It’s not enough to look at them and think, “There but for the grace of God go I.” We need to find a way for them to experience that same grace.

Saturday, May 17, 2014

If Parenting Is Like Gardening, I'm Screwed

A few weeks ago, we bought some outdoor plants to begin our spring planting—it’s mostly decorative, although I do have herbs on the back deck.

I always say that I’d like a vegetable garden, but the truth is that I don’t think I would make a very good gardener. I’ve gotten better at keeping the plants from dying, but when we first moved in together and started planting green things in the ground and in pots, I needed frequent reminders about watering them during the day. I still need reminders, but not as frequently, and mostly, what we plant does fine, and it’s very satisfying to see those little green things growing and flowering.

Indoor plants, sadly, are another story. You would think it would be easier to remember to water those, since, you know, they live in the house with me, but no. Not even a terrarium, which is supposed to water and sustain itself, survived under my care. We had this hardy little rubber plant, though, that did survive for a long time, trooper that it was.

But a week or two ago, I had a glass of water that been on my nightstand overnight, and I thought, hey, I should water the plant with this! And I went over to the back door where the plant lived, and it was gone. That is how much I had neglected the poor thing—it just disappeared without my noticing it at all. I asked my husband about it, and he said he had tossed it on the compost pile weeks ago.

Alas, poor rubber plant, we barely knew you.

Our butterfly plant. 
It makes me really happy, though, when I manage not to kill them off. We haven’t planted our impatiens yet
this year, but we usually have a bed of them next to the sidewalk, and they’re such cheerful little flowers. There’s a perennial butterfly plant in a pot out front, too, and I love seeing it return every spring, with its purple leaves and delicate white flowers.

None of these would have survived if it had been up to me, but I’m glad I married someone who wasn’t scared to plant just because his wife had a black thumb.

I’ve heard lots of analogies over the years about how parenting is like gardening, and while I can understand the analogy on an academic level, I’m glad it’s not the case that being bad at one means you’ll be bad at the other. When I was pregnant with my son, apparently I was afraid that it did mean that, because I had a dream during my pregnancy that my baby was born, and I left him in a windowsill and forgot to feed him. It didn’t take a lot of dream analysis to figure that one out!

So as much as I tend to disregard those gardening/parenting analogies, I surprised myself by having something of a parenting epiphany the other day while looking at the plants we bought for the planter boxes on the front porch.

They’re some kind of lilies—I don’t know. I tossed out the little card that was in the tray of plants once I got the little guys tucked into their beds, but the picture showed that there would eventually be flowers on these cute little plants that really looked like we had stuck pineapples in the ground and buried them up to their necks. No sign of flowers or buds or anything at all. But awfully cute little plants.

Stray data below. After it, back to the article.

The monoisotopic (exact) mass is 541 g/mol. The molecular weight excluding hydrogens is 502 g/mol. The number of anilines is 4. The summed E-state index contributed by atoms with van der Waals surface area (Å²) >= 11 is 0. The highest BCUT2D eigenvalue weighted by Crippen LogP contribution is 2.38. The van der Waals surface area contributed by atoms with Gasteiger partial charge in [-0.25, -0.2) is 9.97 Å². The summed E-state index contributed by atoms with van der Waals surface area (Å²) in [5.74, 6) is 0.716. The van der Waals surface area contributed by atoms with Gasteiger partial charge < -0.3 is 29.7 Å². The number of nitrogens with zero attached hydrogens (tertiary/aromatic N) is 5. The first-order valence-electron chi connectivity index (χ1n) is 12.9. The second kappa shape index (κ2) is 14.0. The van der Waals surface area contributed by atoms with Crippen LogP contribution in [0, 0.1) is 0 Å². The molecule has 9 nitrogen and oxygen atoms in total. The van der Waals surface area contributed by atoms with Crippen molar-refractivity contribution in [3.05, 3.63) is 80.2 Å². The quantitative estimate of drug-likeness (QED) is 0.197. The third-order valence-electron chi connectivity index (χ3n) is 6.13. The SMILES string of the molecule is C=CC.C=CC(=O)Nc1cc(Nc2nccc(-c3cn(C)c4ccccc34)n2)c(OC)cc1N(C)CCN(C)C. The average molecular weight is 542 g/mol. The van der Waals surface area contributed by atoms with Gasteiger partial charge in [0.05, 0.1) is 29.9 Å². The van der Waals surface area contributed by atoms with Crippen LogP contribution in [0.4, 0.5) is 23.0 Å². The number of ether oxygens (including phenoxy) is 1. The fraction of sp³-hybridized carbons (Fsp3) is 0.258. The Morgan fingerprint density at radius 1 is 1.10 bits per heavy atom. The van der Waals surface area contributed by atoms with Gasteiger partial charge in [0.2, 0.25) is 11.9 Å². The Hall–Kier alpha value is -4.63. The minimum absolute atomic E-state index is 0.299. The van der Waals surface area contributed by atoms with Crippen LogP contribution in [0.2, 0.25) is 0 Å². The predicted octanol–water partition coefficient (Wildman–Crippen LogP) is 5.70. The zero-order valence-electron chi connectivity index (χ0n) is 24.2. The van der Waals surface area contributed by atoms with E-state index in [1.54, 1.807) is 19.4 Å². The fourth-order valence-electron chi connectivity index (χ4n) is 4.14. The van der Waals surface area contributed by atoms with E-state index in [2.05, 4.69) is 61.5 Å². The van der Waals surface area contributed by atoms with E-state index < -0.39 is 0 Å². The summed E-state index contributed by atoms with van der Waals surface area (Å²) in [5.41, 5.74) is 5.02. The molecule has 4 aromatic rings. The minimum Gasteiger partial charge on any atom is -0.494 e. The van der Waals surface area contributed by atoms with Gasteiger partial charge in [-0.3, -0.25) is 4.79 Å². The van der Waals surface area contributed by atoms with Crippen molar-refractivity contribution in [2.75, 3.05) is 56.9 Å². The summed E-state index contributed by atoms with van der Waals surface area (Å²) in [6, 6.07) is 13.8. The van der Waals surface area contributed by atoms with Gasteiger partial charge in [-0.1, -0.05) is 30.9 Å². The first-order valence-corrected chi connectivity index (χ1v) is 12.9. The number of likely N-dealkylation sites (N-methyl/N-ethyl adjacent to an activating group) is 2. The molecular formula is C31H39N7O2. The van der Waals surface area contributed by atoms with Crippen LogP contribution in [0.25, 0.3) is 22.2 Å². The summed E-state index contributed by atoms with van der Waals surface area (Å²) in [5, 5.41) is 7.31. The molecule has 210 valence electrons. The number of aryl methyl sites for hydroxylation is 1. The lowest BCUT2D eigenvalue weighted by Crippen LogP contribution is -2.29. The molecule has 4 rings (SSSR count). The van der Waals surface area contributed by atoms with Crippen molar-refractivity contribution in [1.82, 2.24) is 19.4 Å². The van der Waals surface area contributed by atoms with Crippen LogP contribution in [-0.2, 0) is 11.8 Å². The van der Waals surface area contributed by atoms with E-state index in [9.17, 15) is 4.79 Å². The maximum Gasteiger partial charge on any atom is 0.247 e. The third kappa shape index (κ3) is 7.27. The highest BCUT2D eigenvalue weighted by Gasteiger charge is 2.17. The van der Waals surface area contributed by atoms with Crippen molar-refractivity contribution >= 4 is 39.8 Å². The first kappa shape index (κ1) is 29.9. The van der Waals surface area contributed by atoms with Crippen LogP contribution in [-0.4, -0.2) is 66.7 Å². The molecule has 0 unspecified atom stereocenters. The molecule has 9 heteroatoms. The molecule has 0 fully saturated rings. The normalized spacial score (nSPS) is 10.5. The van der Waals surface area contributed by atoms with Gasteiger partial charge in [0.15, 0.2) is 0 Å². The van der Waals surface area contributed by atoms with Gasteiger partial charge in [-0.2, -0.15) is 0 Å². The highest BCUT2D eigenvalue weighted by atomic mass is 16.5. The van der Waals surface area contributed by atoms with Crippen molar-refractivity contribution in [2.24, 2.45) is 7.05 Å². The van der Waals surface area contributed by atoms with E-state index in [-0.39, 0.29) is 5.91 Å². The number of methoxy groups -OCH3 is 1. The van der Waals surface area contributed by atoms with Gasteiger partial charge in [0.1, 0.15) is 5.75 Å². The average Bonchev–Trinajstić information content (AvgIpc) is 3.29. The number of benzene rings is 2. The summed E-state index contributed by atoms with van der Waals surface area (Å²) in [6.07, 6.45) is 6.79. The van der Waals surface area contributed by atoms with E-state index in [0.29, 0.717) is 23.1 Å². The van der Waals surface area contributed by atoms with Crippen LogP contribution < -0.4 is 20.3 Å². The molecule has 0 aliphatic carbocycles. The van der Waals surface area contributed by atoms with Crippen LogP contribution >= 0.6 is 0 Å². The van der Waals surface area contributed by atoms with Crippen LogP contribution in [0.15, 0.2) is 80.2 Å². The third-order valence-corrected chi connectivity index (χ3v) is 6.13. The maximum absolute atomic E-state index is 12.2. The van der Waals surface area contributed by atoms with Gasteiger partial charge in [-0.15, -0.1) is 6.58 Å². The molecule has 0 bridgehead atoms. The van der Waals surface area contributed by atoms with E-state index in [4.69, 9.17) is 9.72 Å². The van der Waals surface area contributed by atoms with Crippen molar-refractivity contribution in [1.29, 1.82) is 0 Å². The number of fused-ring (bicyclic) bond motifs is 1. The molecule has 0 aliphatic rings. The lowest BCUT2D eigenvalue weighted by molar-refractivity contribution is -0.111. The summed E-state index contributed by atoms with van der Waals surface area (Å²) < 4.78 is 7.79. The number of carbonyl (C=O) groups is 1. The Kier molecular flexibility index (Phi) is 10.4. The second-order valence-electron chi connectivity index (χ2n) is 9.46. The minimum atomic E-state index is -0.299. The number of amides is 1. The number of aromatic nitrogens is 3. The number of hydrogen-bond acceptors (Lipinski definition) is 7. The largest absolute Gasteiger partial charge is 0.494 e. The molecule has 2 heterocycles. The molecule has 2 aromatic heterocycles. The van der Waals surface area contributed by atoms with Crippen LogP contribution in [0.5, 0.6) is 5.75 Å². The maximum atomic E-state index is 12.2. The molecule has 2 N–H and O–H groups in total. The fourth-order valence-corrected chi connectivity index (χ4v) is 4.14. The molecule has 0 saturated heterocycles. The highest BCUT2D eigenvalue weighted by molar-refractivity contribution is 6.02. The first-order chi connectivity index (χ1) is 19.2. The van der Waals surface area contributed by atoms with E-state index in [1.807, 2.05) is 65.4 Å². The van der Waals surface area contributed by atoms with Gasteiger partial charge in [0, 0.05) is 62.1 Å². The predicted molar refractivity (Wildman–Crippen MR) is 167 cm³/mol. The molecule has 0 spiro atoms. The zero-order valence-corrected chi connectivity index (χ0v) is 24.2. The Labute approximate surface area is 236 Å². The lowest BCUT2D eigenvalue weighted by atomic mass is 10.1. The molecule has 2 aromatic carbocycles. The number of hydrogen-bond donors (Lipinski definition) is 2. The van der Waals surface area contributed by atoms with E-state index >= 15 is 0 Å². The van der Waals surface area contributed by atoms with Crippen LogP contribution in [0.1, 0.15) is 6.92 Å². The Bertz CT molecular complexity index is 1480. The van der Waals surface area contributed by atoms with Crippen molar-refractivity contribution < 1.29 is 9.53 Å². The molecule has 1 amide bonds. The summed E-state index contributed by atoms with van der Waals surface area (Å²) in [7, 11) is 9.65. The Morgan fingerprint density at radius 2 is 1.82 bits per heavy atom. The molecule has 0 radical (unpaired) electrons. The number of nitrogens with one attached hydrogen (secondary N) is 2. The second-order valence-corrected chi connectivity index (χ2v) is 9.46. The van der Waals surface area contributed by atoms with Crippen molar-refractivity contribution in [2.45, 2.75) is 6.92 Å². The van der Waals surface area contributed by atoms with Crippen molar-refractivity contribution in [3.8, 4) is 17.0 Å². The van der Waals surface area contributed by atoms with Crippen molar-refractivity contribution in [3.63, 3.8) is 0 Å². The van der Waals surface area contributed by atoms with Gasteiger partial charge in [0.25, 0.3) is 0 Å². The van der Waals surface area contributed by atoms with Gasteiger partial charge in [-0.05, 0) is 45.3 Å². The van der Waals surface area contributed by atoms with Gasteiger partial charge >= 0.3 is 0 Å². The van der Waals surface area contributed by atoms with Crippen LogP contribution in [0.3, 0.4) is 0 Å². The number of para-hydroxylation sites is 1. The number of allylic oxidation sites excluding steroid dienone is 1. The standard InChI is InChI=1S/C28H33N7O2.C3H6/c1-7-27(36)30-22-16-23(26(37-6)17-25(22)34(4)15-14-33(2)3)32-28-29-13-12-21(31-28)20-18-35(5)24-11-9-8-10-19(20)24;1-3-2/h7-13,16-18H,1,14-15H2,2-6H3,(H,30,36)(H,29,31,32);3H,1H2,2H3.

Several weeks have passed now, and the plants have gotten taller. Basically the same as when we got them, but
elongated. Gangly, like teenagers. When the tiniest buds started to appear in the tops of these tall, gangly teenage plants, I thought, oh, goody! We’ll have flowers soon!

But now those buds have just gotten bigger and they are just tantalizing me. It seems like it’s been a week that they’ve looked like any day now they’ll be flowers, but no. The buds stay stubbornly closed, even though to me they look like surely they’re ready to open up.

As I was looking at the buds yesterday, willing them to open, it occurred to me just how much those gangly plants are like my boy. A cute little thing when I brought him home, there was only the vaguest suggestion, based on his anatomy, that he would one day be a man. And he’s grown the same way these plants have grown—mostly just up. As with the outdoor plants, too, there have been influences other than me that have shaped him and aided in his growth.

I’ve enjoyed all of the stages of his growing-up years and noted with satisfaction when the first signs started showing that, indeed, he was going to turn into a grown man one day.

Now he’s 20, and it seems like, really, those buds of adulthood should be opening faster than they are. Now that adulthood is so close, it feels like it’s never going to happen. I keep watching for it, encouraging, doing what I can, but there is no forcing that bud to open. I know, though, that just like that bud will open into a flower, my boy will  be a man.

But whereas I had a picture of the plant to show me how it would turn out, I don’t really have anything like that for my boy. He has always been his own person, doing things at his own pace and in his own way, and he’ll be his own man, too.

And the day came when the risk to remain tight in a bud was more painful than the risk it took to blossom. 

Wednesday, March 19, 2014

Make New Friends, But Keep the Old

On St. Patrick’s Day, I saw a bunch of Irish quotes going around, and one that particularly struck me said, “A good friend is like a four leaf clover: Hard to find and lucky to have.”

The reason it struck me is that I don’t think it’s true. I think it should be the other way around: lucky to find and hard to have and keep. Well, when I say hard to keep, I mean it doesn’t just happen—there is work involved to keep a friendship going for 10, 20, 30 years or more.

I have four friends from high school—A, B, R, and S—who illustrate this perfectly. Any description of our friendship will inevitably sound like the back cover copy of a chick lit book, but I’ll try anyway.